Since Noel Chidwick (editor supreme of Shoreline of Infinity) announced the call for submissions for the special science fiction fairy tales issue of SOI which I’ll be editing (the opening being 4th-14th April 2022), I’ve had a couple of people ask the following two questions: “What is a science fiction fairy tale?” and “What makes for a good one?” Both excellent questions, so I’ll do my best to answer them as succinctly as possible.
First, I’d say that the most straightforward kind of scifi fairy tale is one in which an already existing fairy tale or piece of folklore is given a science fictional setting. So, the writer immediately has two aspects of their story sorted: the plot, as well as the heart/morality of the tale, (though it’s lacking the usual traditional milieu of the fairy tale).
Some of the stories I write follow this formula, and as an example, why not check out my story, ‘ATU334 the Wise’ in issue 10 of Shoreline of Infinity. (Or you can listen to this flash piece for free on Episode Zero of the Shoreline of Infinity podcast known as Soundwave. It starts at 19.50 minutes.) My story is basically ‘Vasilisa the Wise’ but set in outer space – in a hut that’s been built perilously close to a black hole. And if you’re wondering, yes, there is a good reason for why I chose the name ‘ATU334’. Bonus points to those who figure out what it means!
But, there’s definitely an argument for saying that a story like this is simply retreading old ground and not offering anything particularly new to the reader. I think that might be true – particularly if the SF milieu is rather conventional as well. But, in my opinion, I believe that a story like this can work really well, particularly if it’s all done in a smallish number of words. Basically, short and sweet. Then again, some writers produce whole novels using this formula – and I think that perhaps the trick to spinning a wonderful novel out of a fairy tale is to weave in lots of original characters and compelling subplots to keep the reader turning the pages.
Another way to approach the story is to take a recognizable figure (or figures) from folklore or mythology and to insert them into a science fictional story of your own making. Some stories that do this brilliantly are Noel Chidwick’s ‘Darling Grace’ from The Forgotten and Fantastical 5 as well as Nathan Ramsden’s ‘Airless’ which was first published in The Forgotten and the Fantastical 3 and then reprinted in Best of British Science Fiction 2017, edited by Donna Scott. Two of my own stories that do this are ‘The Cyclops’ published in issue 19 of Shoreline of Infinity (this was reprinted in Best of British Science Fiction 2020) and ‘The Green Man’ in issue 3 of Reckoning which you can read for free online. (And my version of the Green Man pops up again in ‘Songs from the Wood’ in issue 15 Shoreline of Infinity.) By now you’ve probably guessed that I’m a fan of the Green Man and Greek mythology!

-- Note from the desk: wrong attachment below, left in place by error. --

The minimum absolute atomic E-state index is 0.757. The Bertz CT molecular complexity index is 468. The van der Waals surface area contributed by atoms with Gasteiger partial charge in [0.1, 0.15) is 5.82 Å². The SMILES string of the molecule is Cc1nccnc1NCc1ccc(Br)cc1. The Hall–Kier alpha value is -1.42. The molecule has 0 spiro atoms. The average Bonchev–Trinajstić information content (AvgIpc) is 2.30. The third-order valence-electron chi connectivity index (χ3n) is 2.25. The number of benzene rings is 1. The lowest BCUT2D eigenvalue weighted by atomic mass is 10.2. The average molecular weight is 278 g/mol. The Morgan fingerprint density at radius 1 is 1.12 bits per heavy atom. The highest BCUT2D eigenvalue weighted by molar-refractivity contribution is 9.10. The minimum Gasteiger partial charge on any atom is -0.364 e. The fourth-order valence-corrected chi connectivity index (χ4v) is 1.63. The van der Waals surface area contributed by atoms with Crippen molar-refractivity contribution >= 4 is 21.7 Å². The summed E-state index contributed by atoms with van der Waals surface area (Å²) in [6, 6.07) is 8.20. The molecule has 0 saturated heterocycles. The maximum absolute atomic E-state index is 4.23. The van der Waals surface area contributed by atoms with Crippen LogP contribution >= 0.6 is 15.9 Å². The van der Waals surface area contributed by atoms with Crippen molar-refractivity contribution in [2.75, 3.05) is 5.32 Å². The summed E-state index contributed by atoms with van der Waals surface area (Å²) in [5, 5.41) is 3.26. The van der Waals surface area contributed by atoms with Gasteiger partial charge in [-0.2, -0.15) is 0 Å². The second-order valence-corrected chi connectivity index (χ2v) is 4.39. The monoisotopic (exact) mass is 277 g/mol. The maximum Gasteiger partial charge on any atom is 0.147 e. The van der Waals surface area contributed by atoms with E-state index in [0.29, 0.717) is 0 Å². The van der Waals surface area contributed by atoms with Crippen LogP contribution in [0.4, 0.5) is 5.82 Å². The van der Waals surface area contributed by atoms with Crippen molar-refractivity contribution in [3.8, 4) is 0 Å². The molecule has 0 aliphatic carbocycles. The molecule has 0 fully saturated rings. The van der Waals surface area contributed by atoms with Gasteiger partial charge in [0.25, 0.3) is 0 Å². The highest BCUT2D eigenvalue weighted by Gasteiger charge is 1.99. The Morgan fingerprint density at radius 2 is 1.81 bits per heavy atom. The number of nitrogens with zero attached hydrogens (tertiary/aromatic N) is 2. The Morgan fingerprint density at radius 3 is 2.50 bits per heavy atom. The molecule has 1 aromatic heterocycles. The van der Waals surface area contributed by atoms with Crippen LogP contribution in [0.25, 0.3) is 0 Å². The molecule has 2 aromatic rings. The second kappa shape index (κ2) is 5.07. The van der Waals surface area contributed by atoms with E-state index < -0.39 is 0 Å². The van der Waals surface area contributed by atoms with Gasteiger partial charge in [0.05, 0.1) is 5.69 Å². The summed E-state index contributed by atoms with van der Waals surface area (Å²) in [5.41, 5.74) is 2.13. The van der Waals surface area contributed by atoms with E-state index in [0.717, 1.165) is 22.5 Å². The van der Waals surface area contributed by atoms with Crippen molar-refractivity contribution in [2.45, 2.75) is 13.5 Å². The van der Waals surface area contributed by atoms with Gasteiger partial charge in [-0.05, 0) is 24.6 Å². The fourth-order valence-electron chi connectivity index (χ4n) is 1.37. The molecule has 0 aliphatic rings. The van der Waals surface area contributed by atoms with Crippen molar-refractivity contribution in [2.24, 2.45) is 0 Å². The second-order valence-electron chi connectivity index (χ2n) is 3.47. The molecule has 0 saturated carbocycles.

But what all these stories have in common is the fact that each author chose not to be bound by the usual plot/framework of a traditional fairy tale.
Lastly… there’s the original fairy tale in a science fictional setting, which, in my opinion, is one of the hardest things to write well. Chris Beckett’s ‘The Land of Grunts and Squeaks’ published within Once Upon a Parsec, edited by David Gullen, is a great example of this. And Aliya Whiteley gives us a rather brilliant and alien-point-of-view fairy tale in ‘The Tiny Traveller’ from within the same anthology. In fact, all the stories in this anthology are fantastic and make for good examples of a scifi fairy tale. I’d probably also argue that there are many wonderful folkloric elements to the books of Octavia E. Butler’s Patternist series.
When it comes to the submissions, I’m very much looking forward to seeing a variety of the above kinds of stories, and I’d certainly like to read fairy tales or folklore from outside Europe as well as within it serving as inspiration. I want to be surprised. And if your story is based on a little-known tale let me know in the cover letter.
A last few tips: as tempting as it might be to mash up a whole load of stories and characters into one tale, remember that, often, less is more in a short story. Know what your story is truly about and focus on that, cutting away anything extraneous or unnecessary to the story’s needs. Also, it might be worth knowing that I’m a fan of Jung’s analytical psychology and I very much view fairy tales through a Jungian lens. (If you want to know more about this, do read Clarissa Pinkola Estés’s excellent Women Who Run With The Wolves.) And, of course, clean, clear prose as well as an exciting plot will make me want to read on and on…
Happy writing and best of luck with your submissions!
More guidelines can be found here: https://www.shorelineofinfinity.com/submissions/
Teika Bellamy is a UK-based writer, freelance editor and the former managing director of Mother’s Milk Books. She is also an Editor-at-Large at Valley Press. As Teika Marija Smits she writes poetry and fiction, and her speculative short stories have been widely published. She is delighted by the fact that Teika means fairy tale in Latvian.